February 25, 2011
The Syrians' Turn
As the Arab people rise up in one country after another, I can't help but think of Syria every day. I'm one of the lucky Lebanese who escaped the Syrian snipers, Syrian checkpoints and Syrian bombs. During Lebanon’s 15-year civil war, thousands of Lebanese were killed and thousands of others just disappeared and were never heard from again. Where did they go? The Syrian army and intelligence service rounded them up and we assume tortured and murdered them.
Their crimes also include the murder of a Lebanese president-elect, a Lebanese prime minister and many other politicians, writers and journalists. They have devastated Lebanon and the Lebanese in so many ways and continue to do so even though it’s less obvious today.
In case you’re thinking I’m bitter because of what side of that war my family was on, you should know this: The Syrian regime hasn’t been any kinder to its own people. Much like Egypt's Mubarak, Libya's Gaddafi and Iraq's Hussein, the Assad family has ruled with an iron fist to keep its people down. Rivers have turned red from the blood of those massacred by the authorities, and that's not an exaggeration. The elder Assad used tanks, artillery and air bombardment to level the city of Hama after the Muslim Brotherhood revolted in the early 1980s, killing thousands. (See Thomas Friedman’s reflection on the Hama massacre from 2005 in the New York Times.)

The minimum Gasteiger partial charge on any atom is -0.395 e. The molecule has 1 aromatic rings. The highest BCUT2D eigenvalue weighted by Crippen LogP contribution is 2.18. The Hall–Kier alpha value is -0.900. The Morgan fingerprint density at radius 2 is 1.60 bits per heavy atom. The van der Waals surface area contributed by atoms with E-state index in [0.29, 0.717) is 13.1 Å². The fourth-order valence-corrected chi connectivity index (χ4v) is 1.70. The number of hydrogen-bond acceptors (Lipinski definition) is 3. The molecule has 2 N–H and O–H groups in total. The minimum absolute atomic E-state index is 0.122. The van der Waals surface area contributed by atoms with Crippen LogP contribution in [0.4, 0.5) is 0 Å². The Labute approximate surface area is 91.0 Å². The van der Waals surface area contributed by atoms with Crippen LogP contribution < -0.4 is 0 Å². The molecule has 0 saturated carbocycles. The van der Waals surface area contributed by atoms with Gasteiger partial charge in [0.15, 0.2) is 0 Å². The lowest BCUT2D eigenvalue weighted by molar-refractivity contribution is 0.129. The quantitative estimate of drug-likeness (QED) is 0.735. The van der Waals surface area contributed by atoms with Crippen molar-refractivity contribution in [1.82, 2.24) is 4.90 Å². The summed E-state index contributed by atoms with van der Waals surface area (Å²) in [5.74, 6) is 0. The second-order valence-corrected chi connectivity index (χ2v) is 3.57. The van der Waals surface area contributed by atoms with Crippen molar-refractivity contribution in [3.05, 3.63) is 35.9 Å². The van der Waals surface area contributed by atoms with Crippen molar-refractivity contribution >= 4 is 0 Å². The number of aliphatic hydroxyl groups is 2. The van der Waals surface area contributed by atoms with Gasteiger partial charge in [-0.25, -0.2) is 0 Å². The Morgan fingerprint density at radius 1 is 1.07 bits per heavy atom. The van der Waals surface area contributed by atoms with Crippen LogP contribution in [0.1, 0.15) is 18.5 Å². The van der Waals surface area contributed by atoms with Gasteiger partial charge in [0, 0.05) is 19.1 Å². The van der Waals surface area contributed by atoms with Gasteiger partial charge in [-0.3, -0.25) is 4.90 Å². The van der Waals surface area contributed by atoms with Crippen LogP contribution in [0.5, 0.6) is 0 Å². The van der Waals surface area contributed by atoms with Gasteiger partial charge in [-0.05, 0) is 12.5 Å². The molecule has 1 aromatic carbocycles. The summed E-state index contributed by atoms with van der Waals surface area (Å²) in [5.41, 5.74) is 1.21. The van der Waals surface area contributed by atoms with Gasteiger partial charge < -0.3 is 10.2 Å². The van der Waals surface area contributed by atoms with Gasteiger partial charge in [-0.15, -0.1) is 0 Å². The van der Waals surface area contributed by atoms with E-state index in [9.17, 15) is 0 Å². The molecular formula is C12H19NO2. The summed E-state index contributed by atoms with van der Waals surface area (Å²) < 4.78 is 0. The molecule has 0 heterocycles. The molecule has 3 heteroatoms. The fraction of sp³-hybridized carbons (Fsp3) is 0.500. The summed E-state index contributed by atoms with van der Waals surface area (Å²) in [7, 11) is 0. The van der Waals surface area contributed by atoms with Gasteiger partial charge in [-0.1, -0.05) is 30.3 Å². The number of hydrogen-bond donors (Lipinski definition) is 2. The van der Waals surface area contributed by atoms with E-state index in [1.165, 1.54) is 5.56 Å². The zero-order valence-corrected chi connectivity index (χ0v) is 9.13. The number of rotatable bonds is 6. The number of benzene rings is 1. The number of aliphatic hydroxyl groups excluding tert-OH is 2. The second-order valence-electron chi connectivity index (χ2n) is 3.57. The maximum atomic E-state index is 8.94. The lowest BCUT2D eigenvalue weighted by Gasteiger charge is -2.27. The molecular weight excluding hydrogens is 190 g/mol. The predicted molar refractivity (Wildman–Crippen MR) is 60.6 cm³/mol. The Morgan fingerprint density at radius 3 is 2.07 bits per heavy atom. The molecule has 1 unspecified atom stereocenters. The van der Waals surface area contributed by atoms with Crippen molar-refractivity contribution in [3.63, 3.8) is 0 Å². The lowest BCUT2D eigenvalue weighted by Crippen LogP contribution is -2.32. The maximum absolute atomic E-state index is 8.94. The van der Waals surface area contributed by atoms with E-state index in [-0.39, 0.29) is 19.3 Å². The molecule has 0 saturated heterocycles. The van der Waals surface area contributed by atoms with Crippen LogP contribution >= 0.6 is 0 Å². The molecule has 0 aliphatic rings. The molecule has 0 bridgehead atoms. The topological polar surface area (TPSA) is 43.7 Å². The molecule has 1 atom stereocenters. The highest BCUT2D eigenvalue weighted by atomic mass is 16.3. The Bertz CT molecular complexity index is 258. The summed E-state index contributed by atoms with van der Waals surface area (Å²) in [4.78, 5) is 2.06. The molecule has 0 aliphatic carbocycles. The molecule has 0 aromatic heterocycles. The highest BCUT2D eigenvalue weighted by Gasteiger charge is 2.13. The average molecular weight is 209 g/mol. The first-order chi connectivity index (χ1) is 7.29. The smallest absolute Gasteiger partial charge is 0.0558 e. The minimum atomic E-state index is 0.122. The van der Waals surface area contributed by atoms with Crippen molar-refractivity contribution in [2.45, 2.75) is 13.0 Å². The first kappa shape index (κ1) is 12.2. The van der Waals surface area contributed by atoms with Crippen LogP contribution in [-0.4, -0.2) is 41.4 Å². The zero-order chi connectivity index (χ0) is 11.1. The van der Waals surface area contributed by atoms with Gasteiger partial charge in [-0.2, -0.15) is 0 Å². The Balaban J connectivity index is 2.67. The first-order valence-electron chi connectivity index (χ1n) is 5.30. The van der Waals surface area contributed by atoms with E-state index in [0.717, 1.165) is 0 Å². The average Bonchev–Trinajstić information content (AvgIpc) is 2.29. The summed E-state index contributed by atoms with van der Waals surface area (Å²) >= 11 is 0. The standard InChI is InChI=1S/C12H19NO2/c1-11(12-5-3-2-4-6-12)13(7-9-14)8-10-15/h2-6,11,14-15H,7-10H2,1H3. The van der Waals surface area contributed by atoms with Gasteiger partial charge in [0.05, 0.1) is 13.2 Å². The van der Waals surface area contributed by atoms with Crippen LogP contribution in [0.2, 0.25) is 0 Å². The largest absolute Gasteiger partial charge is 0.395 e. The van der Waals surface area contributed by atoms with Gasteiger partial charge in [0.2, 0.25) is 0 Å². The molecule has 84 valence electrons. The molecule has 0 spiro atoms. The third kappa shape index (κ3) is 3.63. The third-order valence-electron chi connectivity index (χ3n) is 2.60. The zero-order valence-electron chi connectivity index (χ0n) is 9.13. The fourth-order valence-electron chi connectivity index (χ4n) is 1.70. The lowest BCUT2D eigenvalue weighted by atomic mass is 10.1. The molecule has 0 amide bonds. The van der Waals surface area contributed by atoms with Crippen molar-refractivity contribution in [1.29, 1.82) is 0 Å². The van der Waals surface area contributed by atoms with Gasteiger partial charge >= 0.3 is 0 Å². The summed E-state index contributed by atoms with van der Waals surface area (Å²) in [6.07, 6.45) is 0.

Then there's the small matter of Syria’s dictators backing and doing the dirty work of the Iranians, Russians, Hamas, Hezbollah and any other government or terrorist group looking for support or an intermediary to do its evil deeds.
So, what now? The Syrians are good people who have suffered far too long. I hope and pray they seize this historical moment and rise up against the lies, greed, crimes and tyranny of their dictator. It won’t be easy, but life is far too short to suffer quietly for all these decades and all these generations. I pray they muster the courage to reclaim their dignity and their country.
Peace, my brothers and sisters, is indeed overrated.